Cédrika Provencher: Our worst fears

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For over the  past  near-decade you could not be in the province of Quebec and not been aware of the story, or at least the face, of Cédrika Provencher.  The 9-year-old girl disappeared on July 31, 2007 near her home in Trois-Rivières. Her parents – chiefly her father, Martin – were in the news regularly asking the public for answers. Cédrika became – literally – a poster-child for lost-innocence and fear. She was / is what Maura Murray is to New Hampshire, what Brianna Maitland is to Vermont, what Alison Parrot was for over a decade to the city of Toronto.

october 27 2007

In the Fall of 2007 I visited Quebec City for a meeting with the Minister of Public Security. I snapped this photo of Cédrika along the artists alley across from the Chateau Frontenac. It could have been taken anywhere: the city was littered with these notices.

Now comes the news that the remains found yesterday by passers-by in woods on the edge of Highway 40 in St-Maurice, near Trois-Rivières, are those of the young girl.  I am not currently living in Quebec,  but I can tell you without an inch of doubt that the province is heartbroken. 

Over the years I’ve thought about this case, but not deeply. I must confess that so many resources were thrown at this case that Cédrika didn’t appear to need my help. In the beginning Pierre Boisvenu and AFPAD fought hard to use it as justification for the Surete du Quebec to initiate a squad specifically dedicated to missing persons in the first 48 hours of disappearance.  I know the Surete du Quebec took the matter seriously because often I couldn’t get things done on Theresa’s case, because the SQ was doubling-down on Cédrika.  For the record, I had no issue with that. I have always believed that public safety resources should be used for current investigations first and foremost.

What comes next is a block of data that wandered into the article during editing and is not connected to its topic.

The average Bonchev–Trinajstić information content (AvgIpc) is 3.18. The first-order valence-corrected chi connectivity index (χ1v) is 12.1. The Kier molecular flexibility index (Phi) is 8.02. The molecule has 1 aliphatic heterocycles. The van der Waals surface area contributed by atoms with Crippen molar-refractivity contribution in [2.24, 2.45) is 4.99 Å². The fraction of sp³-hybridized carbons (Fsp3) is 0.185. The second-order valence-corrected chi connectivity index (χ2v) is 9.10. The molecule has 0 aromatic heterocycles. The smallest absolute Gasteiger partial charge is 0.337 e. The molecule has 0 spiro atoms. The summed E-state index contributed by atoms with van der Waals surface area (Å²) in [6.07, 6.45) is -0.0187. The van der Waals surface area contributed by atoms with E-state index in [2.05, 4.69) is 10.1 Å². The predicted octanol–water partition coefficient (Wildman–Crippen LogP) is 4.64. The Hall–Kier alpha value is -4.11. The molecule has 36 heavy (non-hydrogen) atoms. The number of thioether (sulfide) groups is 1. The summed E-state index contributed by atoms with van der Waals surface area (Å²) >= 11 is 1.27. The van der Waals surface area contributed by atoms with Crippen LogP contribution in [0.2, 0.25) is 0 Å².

But then this very immediate case became a cold case. At times it seemed to lose its focus, with police chasing suspects as far away as New Brunswick. The documentary filmmaker, Stephen Parent made a pitch for linking Provencher’s disappearance to the murders of several children in Quebec in 1984. I don’t know what I expected the outcome to be, but it wasn’t this. It wasn’t yesterday’s news that bones were found in some woods less than 10 miles from where the child disappeared. It wasn’t that for the past 8 years Cédrika was most likely right under everyone’s noses: that outcome seemed too much of a cliche.

Hopefully this will sort itself out into some form of satisfactory resolution. At this point, that can only mean justice. The first question everyone will want answered is, how long were the bones there? Had the remains been lying in those woods for the past 8 years, or were they placed there recently? But the broader question – Again, unfortunately – is this: who committed this crime, and had they committed similar crimes before and after July 31st, 2007?

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